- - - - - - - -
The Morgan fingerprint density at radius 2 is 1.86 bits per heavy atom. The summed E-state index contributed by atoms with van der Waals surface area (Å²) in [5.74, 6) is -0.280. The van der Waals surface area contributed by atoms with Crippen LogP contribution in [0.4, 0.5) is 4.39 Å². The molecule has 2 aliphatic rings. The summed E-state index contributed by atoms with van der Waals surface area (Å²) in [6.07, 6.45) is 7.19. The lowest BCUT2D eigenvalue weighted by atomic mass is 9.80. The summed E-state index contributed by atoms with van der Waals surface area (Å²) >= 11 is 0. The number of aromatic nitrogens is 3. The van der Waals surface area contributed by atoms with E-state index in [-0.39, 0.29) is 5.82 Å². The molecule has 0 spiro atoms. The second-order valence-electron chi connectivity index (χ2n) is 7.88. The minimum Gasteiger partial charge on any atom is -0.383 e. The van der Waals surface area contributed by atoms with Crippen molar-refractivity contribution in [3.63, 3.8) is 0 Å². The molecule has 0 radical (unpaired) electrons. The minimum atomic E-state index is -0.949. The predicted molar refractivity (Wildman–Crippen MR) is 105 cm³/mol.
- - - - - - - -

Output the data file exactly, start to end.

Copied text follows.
The Morgan fingerprint density at radius 2 is 1.86 bits per heavy atom. The summed E-state index contributed by atoms with van der Waals surface area (Å²) in [5.74, 6) is -0.280. The van der Waals surface area contributed by atoms with Crippen LogP contribution in [0.4, 0.5) is 4.39 Å². The molecule has 2 aliphatic rings. The summed E-state index contributed by atoms with van der Waals surface area (Å²) in [6.07, 6.45) is 7.19. The lowest BCUT2D eigenvalue weighted by atomic mass is 9.80. The summed E-state index contributed by atoms with van der Waals surface area (Å²) >= 11 is 0. The number of aromatic nitrogens is 3. The van der Waals surface area contributed by atoms with E-state index in [-0.39, 0.29) is 5.82 Å². The molecule has 0 spiro atoms. The second-order valence-electron chi connectivity index (χ2n) is 7.88. The minimum Gasteiger partial charge on any atom is -0.383 e. The van der Waals surface area contributed by atoms with Crippen molar-refractivity contribution in [3.63, 3.8) is 0 Å². The molecule has 0 radical (unpaired) electrons. The minimum atomic E-state index is -0.949. The predicted molar refractivity (Wildman–Crippen MR) is 105 cm³/mol.